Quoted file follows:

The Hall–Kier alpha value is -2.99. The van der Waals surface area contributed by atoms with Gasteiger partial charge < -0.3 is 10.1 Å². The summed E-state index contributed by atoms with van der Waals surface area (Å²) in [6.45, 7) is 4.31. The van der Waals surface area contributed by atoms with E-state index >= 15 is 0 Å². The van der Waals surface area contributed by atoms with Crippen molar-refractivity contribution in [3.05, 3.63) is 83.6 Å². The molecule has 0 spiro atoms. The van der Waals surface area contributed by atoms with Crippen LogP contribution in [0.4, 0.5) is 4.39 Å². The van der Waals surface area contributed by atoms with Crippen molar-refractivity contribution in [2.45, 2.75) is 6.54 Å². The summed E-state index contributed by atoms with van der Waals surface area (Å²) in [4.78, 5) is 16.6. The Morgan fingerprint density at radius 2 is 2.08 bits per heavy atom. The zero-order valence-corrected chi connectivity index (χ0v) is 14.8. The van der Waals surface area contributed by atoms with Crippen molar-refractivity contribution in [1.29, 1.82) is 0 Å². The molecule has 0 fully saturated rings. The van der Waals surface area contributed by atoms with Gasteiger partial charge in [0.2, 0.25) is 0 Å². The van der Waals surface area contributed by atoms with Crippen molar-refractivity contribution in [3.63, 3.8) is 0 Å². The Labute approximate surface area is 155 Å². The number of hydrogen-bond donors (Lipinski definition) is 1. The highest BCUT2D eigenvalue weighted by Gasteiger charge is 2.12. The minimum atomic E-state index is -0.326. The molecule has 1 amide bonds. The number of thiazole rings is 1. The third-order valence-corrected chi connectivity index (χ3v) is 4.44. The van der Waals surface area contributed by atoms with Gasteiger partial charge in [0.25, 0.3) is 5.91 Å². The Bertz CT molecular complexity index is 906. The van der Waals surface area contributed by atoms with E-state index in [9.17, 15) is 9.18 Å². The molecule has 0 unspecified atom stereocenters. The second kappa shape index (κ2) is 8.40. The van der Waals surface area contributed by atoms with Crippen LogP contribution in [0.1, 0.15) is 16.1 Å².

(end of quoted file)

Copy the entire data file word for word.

The Hall–Kier alpha value is -2.99. The van der Waals surface area contributed by atoms with Gasteiger partial charge < -0.3 is 10.1 Å². The summed E-state index contributed by atoms with van der Waals surface area (Å²) in [6.45, 7) is 4.31. The van der Waals surface area contributed by atoms with E-state index >= 15 is 0 Å². The van der Waals surface area contributed by atoms with Crippen molar-refractivity contribution in [3.05, 3.63) is 83.6 Å². The molecule has 0 spiro atoms. The van der Waals surface area contributed by atoms with Crippen LogP contribution in [0.4, 0.5) is 4.39 Å². The van der Waals surface area contributed by atoms with Crippen molar-refractivity contribution in [2.45, 2.75) is 6.54 Å². The summed E-state index contributed by atoms with van der Waals surface area (Å²) in [4.78, 5) is 16.6. The Morgan fingerprint density at radius 2 is 2.08 bits per heavy atom. The zero-order valence-corrected chi connectivity index (χ0v) is 14.8. The van der Waals surface area contributed by atoms with Crippen molar-refractivity contribution in [1.29, 1.82) is 0 Å². The molecule has 0 fully saturated rings. The van der Waals surface area contributed by atoms with Gasteiger partial charge in [0.2, 0.25) is 0 Å². The van der Waals surface area contributed by atoms with Crippen molar-refractivity contribution in [3.63, 3.8) is 0 Å². The Labute approximate surface area is 155 Å². The number of hydrogen-bond donors (Lipinski definition) is 1. The highest BCUT2D eigenvalue weighted by Gasteiger charge is 2.12. The minimum atomic E-state index is -0.326. The molecule has 1 amide bonds. The number of thiazole rings is 1. The third-order valence-corrected chi connectivity index (χ3v) is 4.44. The van der Waals surface area contributed by atoms with Gasteiger partial charge in [0.25, 0.3) is 5.91 Å². The Bertz CT molecular complexity index is 906. The van der Waals surface area contributed by atoms with E-state index in [9.17, 15) is 9.18 Å². The molecule has 0 unspecified atom stereocenters. The second kappa shape index (κ2) is 8.40. The van der Waals surface area contributed by atoms with Crippen LogP contribution in [0.1, 0.15) is 16.1 Å².